For many people, the night of October 31 is a time for trick-or-treating. But for millions of Americans, it’s also the start of Día de los Muertos, or the Day of the Dead. Despite the name, the three-day holiday is a celebration of life too. Many people believe the spirits of their dead relatives return to visit during that time.

Día de los Muertos originated in Mexico, where it’s a national holiday. Today, it’s celebrated across the U.S. by people of Mexican heritage too.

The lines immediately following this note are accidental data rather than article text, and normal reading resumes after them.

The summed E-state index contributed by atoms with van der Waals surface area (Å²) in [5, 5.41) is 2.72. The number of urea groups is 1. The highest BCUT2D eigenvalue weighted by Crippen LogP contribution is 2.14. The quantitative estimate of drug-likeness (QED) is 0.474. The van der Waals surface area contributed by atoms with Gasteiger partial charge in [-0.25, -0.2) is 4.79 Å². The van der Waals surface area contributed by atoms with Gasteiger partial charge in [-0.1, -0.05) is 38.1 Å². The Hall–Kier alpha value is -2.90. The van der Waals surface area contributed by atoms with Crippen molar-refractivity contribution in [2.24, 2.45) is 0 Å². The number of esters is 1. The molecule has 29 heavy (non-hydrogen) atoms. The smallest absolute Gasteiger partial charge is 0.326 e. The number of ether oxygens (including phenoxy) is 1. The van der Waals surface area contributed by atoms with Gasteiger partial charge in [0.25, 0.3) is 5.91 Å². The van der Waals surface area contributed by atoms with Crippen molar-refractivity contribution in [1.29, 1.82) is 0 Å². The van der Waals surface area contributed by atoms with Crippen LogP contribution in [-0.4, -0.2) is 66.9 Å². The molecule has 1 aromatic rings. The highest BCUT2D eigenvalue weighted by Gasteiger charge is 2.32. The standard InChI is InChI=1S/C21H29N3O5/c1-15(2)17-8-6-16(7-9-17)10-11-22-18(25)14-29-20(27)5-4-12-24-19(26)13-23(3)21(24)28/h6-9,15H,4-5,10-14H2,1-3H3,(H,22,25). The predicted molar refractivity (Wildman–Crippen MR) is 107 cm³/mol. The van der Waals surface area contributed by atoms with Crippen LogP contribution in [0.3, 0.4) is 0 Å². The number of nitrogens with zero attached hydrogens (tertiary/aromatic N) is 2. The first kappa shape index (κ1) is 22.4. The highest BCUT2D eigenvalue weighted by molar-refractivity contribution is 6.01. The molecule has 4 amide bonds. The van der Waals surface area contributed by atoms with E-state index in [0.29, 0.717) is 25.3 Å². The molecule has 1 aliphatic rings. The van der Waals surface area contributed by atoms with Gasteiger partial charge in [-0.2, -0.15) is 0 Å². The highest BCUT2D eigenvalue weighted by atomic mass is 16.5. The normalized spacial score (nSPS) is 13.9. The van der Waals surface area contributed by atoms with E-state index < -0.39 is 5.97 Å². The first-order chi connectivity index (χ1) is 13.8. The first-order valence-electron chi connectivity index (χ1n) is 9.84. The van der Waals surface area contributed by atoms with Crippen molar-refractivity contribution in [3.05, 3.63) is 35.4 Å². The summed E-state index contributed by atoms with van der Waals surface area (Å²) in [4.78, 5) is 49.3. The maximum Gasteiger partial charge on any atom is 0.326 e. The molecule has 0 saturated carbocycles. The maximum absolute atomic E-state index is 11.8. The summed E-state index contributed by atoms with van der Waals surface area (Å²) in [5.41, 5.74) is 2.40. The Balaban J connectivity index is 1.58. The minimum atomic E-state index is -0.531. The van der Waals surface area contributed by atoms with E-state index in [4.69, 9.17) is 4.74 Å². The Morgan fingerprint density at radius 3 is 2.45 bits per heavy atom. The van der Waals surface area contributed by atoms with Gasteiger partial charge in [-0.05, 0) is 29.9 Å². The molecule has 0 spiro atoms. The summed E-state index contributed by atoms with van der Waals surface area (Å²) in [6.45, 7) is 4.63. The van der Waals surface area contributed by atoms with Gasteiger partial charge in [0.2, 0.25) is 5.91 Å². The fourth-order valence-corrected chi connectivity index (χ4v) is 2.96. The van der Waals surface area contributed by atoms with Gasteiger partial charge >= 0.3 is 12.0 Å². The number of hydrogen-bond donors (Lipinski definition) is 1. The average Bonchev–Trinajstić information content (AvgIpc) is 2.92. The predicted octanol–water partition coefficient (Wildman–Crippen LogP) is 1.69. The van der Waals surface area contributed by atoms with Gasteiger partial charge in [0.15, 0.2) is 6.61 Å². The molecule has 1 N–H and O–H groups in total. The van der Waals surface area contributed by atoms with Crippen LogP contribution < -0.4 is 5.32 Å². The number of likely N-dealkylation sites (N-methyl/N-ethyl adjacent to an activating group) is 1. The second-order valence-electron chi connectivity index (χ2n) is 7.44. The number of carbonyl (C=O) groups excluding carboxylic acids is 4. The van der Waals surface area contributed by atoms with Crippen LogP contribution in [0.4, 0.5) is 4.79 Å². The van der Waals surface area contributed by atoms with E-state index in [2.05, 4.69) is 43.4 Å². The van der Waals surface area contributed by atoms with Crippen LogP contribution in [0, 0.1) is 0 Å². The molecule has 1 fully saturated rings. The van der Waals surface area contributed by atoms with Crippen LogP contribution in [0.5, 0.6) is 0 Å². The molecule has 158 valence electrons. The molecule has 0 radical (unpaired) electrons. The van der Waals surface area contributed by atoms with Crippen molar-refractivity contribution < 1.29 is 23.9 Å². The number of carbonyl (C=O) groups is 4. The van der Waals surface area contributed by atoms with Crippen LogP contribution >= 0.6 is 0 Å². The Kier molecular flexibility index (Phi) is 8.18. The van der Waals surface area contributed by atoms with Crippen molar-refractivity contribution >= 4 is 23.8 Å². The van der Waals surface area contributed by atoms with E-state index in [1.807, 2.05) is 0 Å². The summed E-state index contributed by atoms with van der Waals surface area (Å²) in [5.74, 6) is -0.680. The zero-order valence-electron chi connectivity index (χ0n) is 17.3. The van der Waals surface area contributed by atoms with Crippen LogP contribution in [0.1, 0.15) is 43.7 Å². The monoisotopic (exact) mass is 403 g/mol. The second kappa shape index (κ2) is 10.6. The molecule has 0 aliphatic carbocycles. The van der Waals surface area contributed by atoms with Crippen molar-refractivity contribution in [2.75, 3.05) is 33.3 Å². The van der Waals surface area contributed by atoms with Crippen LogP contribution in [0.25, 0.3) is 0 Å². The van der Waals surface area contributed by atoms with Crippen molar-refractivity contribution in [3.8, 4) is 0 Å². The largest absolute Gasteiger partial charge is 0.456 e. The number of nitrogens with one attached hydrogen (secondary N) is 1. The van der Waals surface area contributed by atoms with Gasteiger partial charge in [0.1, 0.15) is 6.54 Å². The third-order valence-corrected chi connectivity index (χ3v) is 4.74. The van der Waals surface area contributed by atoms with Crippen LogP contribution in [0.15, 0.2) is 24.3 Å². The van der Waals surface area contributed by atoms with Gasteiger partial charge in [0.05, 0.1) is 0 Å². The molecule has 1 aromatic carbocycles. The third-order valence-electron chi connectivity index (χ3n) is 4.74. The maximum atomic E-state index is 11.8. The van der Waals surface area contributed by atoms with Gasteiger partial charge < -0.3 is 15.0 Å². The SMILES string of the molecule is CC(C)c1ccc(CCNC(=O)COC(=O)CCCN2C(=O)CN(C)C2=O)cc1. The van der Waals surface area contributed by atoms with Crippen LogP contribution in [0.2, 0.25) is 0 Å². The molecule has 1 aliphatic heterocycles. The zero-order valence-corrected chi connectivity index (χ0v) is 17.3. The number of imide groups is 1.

To welcome their lost loved ones, families create altars called ofrendas in their homes. They decorate the altars with flowers, candles, and photographs, and they might set out their dead relatives’ favorite foods and drinks. Many people also clean and decorate the graves of their relatives and hold feasts there too. 

Skeletons are also a big part of the holiday. People often decorate ofrendas and graves with colorful skulls and eat skull-shaped treats. Several U.S. cities hold Day of the Dead parades, where people march in skeleton costumes. They aren’t meant to scare anyone. Instead, they’re a joyful reminder that death is a part of life.